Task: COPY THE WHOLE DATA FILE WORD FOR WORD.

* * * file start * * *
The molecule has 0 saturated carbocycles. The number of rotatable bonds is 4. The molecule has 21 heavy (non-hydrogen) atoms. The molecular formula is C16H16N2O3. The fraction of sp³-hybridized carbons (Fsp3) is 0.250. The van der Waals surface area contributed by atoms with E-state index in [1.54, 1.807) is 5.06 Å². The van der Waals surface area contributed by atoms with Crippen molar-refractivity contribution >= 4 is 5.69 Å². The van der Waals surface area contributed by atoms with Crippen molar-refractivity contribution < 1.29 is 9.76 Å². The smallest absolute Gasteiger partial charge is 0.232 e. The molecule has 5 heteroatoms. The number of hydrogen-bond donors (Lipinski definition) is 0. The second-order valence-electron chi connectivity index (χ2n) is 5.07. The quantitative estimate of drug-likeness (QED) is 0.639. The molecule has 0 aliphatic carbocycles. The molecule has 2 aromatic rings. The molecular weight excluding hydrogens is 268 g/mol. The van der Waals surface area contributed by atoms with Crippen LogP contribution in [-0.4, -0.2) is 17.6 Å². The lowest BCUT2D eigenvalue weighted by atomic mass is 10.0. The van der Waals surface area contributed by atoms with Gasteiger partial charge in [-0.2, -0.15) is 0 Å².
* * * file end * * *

The molecule has 0 saturated carbocycles. The number of rotatable bonds is 4. The molecule has 21 heavy (non-hydrogen) atoms. The molecular formula is C16H16N2O3. The fraction of sp³-hybridized carbons (Fsp3) is 0.250. The van der Waals surface area contributed by atoms with E-state index in [1.54, 1.807) is 5.06 Å². The van der Waals surface area contributed by atoms with Crippen molar-refractivity contribution >= 4 is 5.69 Å². The van der Waals surface area contributed by atoms with Crippen molar-refractivity contribution < 1.29 is 9.76 Å². The smallest absolute Gasteiger partial charge is 0.232 e. The molecule has 5 heteroatoms. The number of hydrogen-bond donors (Lipinski definition) is 0. The second-order valence-electron chi connectivity index (χ2n) is 5.07. The quantitative estimate of drug-likeness (QED) is 0.639. The molecule has 0 aliphatic carbocycles. The molecule has 2 aromatic rings. The molecular weight excluding hydrogens is 268 g/mol. The van der Waals surface area contributed by atoms with Crippen LogP contribution in [-0.4, -0.2) is 17.6 Å². The lowest BCUT2D eigenvalue weighted by atomic mass is 10.0. The van der Waals surface area contributed by atoms with Gasteiger partial charge in [-0.2, -0.15) is 0 Å².